Since the IPS is an extension of the investor's philosophy and leads directly into his or her specific investment strategies, there is room to adjust. Just remember to make the adjustments early on to create a plan you can stick to as soon as possible. It is generally against the law for investment firms to stray from their previously agreed upon IPSs. Also, switching strategies too often will not only make it impossible to give your strategy a fair test, but it will also incur fees because you will have to alter your portfolio to match your strategy. However, it is always OK to take a step back, make adjustments and have both parties agree on the changes.
Use Plain English
Another common pitfall in the development of an IPS is to use language that is either too broad or too restrictive. Both are fatal errors that can create confusion and make it very difficult to follow the IPS. It is not necessary for an IPS to be a long, drawn out document with never-ending legal language. It helps both parties when the IPS is both easy to understand and interpret - that is, clear and consistent with the investor's well-defined goals.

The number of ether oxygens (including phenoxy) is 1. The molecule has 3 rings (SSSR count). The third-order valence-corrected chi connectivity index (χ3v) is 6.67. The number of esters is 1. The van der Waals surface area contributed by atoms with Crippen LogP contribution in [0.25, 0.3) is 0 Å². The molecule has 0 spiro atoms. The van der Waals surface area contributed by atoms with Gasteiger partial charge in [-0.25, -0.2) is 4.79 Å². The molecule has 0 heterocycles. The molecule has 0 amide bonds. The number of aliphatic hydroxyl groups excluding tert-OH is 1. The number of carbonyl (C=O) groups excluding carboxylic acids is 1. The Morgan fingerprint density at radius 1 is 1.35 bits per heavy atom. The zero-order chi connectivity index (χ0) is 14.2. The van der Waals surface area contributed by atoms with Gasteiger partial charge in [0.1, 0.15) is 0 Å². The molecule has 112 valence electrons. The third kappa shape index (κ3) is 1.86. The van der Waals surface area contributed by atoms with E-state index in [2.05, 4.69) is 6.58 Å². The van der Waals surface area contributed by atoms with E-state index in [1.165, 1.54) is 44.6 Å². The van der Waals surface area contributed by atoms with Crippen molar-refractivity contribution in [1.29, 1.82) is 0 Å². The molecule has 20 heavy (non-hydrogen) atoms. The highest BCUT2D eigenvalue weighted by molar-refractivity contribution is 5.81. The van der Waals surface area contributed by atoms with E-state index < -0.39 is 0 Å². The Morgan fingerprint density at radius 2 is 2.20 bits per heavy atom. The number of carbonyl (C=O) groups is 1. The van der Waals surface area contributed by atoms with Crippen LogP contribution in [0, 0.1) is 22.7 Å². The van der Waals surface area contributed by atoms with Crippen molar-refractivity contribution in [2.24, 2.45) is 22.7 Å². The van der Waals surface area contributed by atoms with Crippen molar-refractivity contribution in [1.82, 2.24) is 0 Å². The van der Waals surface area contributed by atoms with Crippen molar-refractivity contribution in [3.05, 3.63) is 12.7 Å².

Language that is too broad can lead to trouble down the road, especially during volatile market times when investors are tempted to make short-term decisions not clearly defined by their IPSs. It is also important not to overwrite the IPS – something investment managers may do to cover all their risk areas. The problem with a very long IPS is that the meaning can get lost in the language and it can be open to legal interpretations in the case of investment losses or errors. It's a good rule of thumb to keep it simple, use bullet points where the details need to be highlighted and make certain that the document is reviewed at least annually to make sure it still applies.